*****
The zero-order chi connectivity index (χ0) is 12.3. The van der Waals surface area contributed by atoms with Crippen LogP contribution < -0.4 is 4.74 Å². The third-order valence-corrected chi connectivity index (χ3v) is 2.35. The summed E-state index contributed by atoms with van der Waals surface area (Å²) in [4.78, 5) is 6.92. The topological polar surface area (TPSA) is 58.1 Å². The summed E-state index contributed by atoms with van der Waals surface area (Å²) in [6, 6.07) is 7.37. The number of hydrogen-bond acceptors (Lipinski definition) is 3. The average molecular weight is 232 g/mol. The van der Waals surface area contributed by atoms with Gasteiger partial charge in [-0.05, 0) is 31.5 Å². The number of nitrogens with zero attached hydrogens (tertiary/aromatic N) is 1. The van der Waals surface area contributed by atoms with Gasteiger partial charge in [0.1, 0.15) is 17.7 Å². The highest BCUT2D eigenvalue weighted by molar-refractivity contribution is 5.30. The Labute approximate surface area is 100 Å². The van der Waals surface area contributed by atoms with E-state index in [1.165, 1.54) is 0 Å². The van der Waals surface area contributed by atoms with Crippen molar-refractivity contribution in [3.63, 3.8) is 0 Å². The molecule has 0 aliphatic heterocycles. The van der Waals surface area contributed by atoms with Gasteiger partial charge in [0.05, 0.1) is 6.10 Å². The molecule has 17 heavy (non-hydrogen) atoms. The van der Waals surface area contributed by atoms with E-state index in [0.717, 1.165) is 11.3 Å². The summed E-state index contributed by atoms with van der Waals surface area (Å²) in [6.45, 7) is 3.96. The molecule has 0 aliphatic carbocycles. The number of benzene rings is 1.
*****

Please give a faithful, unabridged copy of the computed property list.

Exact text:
The zero-order chi connectivity index (χ0) is 12.3. The van der Waals surface area contributed by atoms with Crippen LogP contribution < -0.4 is 4.74 Å². The third-order valence-corrected chi connectivity index (χ3v) is 2.35. The summed E-state index contributed by atoms with van der Waals surface area (Å²) in [4.78, 5) is 6.92. The topological polar surface area (TPSA) is 58.1 Å². The summed E-state index contributed by atoms with van der Waals surface area (Å²) in [6, 6.07) is 7.37. The number of hydrogen-bond acceptors (Lipinski definition) is 3. The average molecular weight is 232 g/mol. The van der Waals surface area contributed by atoms with Gasteiger partial charge in [-0.05, 0) is 31.5 Å². The number of nitrogens with zero attached hydrogens (tertiary/aromatic N) is 1. The van der Waals surface area contributed by atoms with Gasteiger partial charge in [0.1, 0.15) is 17.7 Å². The highest BCUT2D eigenvalue weighted by molar-refractivity contribution is 5.30. The Labute approximate surface area is 100 Å². The van der Waals surface area contributed by atoms with E-state index in [1.165, 1.54) is 0 Å². The van der Waals surface area contributed by atoms with Crippen molar-refractivity contribution in [3.63, 3.8) is 0 Å². The molecule has 0 aliphatic heterocycles. The van der Waals surface area contributed by atoms with Gasteiger partial charge in [0.05, 0.1) is 6.10 Å². The molecule has 17 heavy (non-hydrogen) atoms. The van der Waals surface area contributed by atoms with E-state index in [0.717, 1.165) is 11.3 Å². The summed E-state index contributed by atoms with van der Waals surface area (Å²) in [6.45, 7) is 3.96. The molecule has 0 aliphatic carbocycles. The number of benzene rings is 1.